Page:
A clump of wood huts with thatched roofs crouched on an embattled hillock that overlooked the northern riverbank. The place seemed downright inhospitable at first, since most of the surrounding fields were overgrown with brambles. Several figures were visible in the distance, west of the hill, digging a long ditch, trying to mark off the boundary of a rice paddy. In a clear field, a group of youths was practicing with short bows at a line of straw targets. A lone adult figure called out instructions to them in a deep, yet female voice.

Ochir encountered them first as he scouted ahead of the rest of the group. Ochir positioned himself behind the practicing lads, and he waited for the smallest boy's turn to fire. Just as the young man’s arrow missed the target completely, Ochir fired a shot right into the bull’s-eye. Instantly, the surprised instructor looked around to see where the truer arrow had come from. She readied her naginata, then she uttered a prayer upon her weapon, and its edges began to glow and hum.

"Declare yourself! Friend or foe!"

"I am neither. I am a traveler looking for Hirabashi Jiro,” Ochir answered.

The woman looked up when she heard our horses approach.

I cleared my throat and said, "Konnichiwa, my lady, we have come to seek an audience with Hirabashi Jiro, the great Ronin, and we are here to help. I am Aiko Kaijitsu of the house Amatatsu, and these are my friends. We are here to muster the assistance of those that oppose the Jade Regent.”

"I am Prince Wen Tiang-Xiang, her husband, and a Fist of Bahamut," Wen assured the woman.

"I have never heard of you and I have no reason to trust you," the woman said.

“Allow me,” Dipaka said, and came forward on his Unicorn. As soon as the woman saw the mythical beast, her expression of concern changed to that of wonder. She handed her glowing naginata to one of the children to hold. The boy looked down at it with an expression of puzzlement.

"Holy Man, may I have your permission to approach?" she asked Dipaka.

“Certainly you may. I am Dipaka Bhasa, and I have come to heal the world.”

She approached slowly, and the Unicorn sniffed her to make sure she was pure. I could tell by her holy symbol that she was a Paladin of Amataratsu, and she would have taken a vow of chastity similar to my own. The Unicorn nuzzled her and they embraced.

"I am a Sohei, and my name is Habesuta Hatsue," she introduced herself and bowed.

We all bowed in return.

"You work with this Ronin?" Dipaka asked.

"I do."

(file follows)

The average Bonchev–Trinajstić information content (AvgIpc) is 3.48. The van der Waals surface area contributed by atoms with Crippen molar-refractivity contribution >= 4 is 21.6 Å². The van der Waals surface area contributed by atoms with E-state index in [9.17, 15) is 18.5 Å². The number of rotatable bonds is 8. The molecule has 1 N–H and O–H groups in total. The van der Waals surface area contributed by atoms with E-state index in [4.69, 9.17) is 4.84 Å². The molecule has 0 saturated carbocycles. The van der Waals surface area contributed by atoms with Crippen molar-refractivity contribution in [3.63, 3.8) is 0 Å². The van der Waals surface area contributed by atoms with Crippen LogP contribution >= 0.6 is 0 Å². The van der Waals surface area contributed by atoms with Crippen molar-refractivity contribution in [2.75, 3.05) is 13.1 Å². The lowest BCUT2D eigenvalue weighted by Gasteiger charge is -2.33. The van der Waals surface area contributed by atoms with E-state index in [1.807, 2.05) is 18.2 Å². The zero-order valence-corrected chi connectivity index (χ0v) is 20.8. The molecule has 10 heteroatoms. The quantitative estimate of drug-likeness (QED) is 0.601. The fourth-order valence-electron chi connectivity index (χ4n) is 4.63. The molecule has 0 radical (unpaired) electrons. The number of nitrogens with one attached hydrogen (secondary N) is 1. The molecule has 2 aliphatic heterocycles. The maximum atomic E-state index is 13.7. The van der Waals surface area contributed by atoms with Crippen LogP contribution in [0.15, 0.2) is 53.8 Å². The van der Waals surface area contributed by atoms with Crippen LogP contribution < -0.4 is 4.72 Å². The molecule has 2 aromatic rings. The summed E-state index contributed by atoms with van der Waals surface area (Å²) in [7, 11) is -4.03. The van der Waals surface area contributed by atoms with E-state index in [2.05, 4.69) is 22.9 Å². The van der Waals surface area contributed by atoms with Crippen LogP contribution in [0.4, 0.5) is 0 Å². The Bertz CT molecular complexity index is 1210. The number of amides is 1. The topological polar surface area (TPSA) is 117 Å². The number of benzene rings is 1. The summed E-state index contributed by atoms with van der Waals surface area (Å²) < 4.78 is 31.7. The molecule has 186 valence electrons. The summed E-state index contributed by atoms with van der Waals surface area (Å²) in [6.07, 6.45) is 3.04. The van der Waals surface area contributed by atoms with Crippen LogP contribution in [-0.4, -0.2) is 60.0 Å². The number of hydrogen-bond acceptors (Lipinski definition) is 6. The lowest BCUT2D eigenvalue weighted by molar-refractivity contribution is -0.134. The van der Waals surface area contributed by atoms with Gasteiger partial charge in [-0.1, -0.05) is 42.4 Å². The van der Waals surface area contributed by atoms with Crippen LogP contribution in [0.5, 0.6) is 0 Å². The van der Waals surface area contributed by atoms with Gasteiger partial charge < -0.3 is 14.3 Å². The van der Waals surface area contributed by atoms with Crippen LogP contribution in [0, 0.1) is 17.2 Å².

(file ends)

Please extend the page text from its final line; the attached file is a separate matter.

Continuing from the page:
"So he really does good deeds, then?"

"That's a matter of judgment; he could do better," she said, smiling.

The Unicorn was nuzzling her. "Allow me to lead you to the main hut," she said. She walked along a dirt path and took us to another cluster of huts that huddled around a watering hole and a fire pit. The youths followed and stared at us. We must have appeared novel or odd to them. Most of them kept staring at Lo; some looked at the gnomes with interest.

Inside the hut, there was a clay fireplace and a low table. A firkin of sugar stood on the corner of the table, and the rudiments of daily life were everywhere. A beautiful quilt hung on one wall. A grindstone stood in a corner. Sitting on a smaller low table was a Shogi-ban, a Japanese chessboard.

“A Shogi set! I know how to play!” I cried.

"I am a warrior Monk from the mountains,” Hatsue said, “so I have had plenty of time to work on my Shogi skills. After we’ve had our tea and completed the formal introductions, we’ll play a game," she said. "Other than playing Shogi, I've spent my life defending the settlers here from things that have encroached upon our borders,” she explained, as she began the tea ceremony. She poured out the tea and gave us each a cup in turn. We introduced ourselves.

Ochir expressly forbade Chaka from taking any tea.

"Oh my God, Ochir! I can't believe you're going to make a scene! I’m the Mongolian Ambassador to Japan! It’s my job to take tea with those I meet," she said, “not to mention polite.”

"Still, I forbid it," Ochir said, "It’s my job to make sure that nothing happens."

Dipaka came over and cast a spell on Chaka that would protect her from the possibility of poison.

Hatsue didn’t even bat an eye.

"Thank you," Ochir said, and then he went outside to pass the time with the children.